HTML5 app manifests – are we emulating failure?

There’s a good article by groovecoder called Packaged HTML5 Apps: Are we emulating failure? which argues that “URLs delivered a better experience than native desktop apps; they can do the same for mobile apps”. groovecoder shows the shortcomings of app stores and installation processes, and suggests that a manifest/ packaging format for HTML apps would be a better experience.

And it would, except we’re currently emulating failure here too. Instead of getting together and agreeing on one standard that works across browsers, there are numerous different packaging formats which force developers to choose their platforms and thus stymies interoperability.

Here we are again. Best viewed in Netscape 4 or IE4? Here’s your multimedia, ma’am; would you like it Flash, Real Audio or Windows Media?

If only there were some kind of consortium of vendors, that strove to protect and strengthen the World Wide Web to ensure it can compete against native apps and locked-down platforms. It could serve as a mechanism for agreeing interoperable standards.

This potential “Consortium for the World Wide Web” (or “CW3″ for short) could even have a middle-aged, slightly bewildered-looking Englishman as its director. I’d volunteer.

5 Responses to “ HTML5 app manifests – are we emulating failure? ”

Comment by groovecoder

I hope you read the follow-up about building an HTML5 app store. I linked to your post about the competing app manifests, and suggested a way to build an HTML5 app search engine even with the competing standards by using schema.org WebApplication/browserRequirements.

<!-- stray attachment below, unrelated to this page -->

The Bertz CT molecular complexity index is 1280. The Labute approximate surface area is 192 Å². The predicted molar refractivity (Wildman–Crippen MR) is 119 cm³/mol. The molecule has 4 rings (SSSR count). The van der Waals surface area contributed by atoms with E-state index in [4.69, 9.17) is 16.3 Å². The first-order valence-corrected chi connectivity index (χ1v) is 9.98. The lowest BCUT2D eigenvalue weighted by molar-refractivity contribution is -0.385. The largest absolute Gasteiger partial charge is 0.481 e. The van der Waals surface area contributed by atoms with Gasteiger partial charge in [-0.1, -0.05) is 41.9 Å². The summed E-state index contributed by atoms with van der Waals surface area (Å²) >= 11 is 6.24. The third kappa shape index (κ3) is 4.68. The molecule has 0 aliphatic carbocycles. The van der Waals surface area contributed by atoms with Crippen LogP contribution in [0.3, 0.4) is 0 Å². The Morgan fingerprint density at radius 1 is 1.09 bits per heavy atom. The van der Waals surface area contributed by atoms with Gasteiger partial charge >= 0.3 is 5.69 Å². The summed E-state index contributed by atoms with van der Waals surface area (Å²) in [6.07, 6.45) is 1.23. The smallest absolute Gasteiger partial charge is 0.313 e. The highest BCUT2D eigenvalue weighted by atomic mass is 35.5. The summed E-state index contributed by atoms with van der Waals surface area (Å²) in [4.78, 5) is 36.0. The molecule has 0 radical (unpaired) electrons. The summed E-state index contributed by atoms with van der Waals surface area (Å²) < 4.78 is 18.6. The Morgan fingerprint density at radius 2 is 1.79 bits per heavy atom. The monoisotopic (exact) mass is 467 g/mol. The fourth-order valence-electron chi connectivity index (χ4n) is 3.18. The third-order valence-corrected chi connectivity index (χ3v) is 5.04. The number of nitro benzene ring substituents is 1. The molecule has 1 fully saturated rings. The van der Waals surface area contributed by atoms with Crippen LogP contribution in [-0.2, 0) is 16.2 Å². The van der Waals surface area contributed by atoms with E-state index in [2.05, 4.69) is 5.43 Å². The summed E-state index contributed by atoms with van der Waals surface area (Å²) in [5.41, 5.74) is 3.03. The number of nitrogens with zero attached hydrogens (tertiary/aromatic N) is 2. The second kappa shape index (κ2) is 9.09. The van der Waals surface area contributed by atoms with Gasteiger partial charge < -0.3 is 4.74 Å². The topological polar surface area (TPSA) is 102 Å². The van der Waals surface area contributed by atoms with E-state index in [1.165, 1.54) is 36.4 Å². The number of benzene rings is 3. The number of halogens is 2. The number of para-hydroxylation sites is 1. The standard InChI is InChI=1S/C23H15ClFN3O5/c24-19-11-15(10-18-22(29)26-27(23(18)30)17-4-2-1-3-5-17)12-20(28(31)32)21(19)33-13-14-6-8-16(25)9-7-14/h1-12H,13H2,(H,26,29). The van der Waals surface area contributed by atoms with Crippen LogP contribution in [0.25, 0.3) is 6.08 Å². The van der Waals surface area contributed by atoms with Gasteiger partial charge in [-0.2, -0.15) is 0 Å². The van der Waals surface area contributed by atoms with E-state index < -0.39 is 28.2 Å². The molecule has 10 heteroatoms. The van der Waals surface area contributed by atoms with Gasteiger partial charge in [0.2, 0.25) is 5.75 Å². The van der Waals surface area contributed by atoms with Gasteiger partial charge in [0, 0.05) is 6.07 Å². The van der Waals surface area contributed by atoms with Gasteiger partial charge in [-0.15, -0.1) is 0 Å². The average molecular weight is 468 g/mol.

But I’m with you – I don’t understand why Mozilla (my employer) and Google are pushing on with their own manifest formats. I’m sure there are reasons, but I’m not sure what they are or why we aren’t bringing those reasons to a W3C standard discussion.

Comment by Bruce

groovecoder – yes, I did. Thanks for writing them. The central problem is, sadly, “not invented here”ism. Everyone should sit and hammer out a way to do this interoperably. I don’t much care whether the spec using XML, JSON, Bison. As HTML5 shows us, interoperability trumps spec elegance any time.

And a standard for browser extensions would be nice too!

Comment by Stomme poes

groovecoder’s post reminded me of this one that flew by the other day: http://tommorris.org/posts/8070 (“No, I’m not going to download your bullshit app”).

The argument for having app standards is of course separate from the argument that it’s anti-user (anti-people and therefore anti-customer) to require people to perform 32 separate steps while dancing on one foot and setting their hair on fire to do something that’s supposed to be “easy”.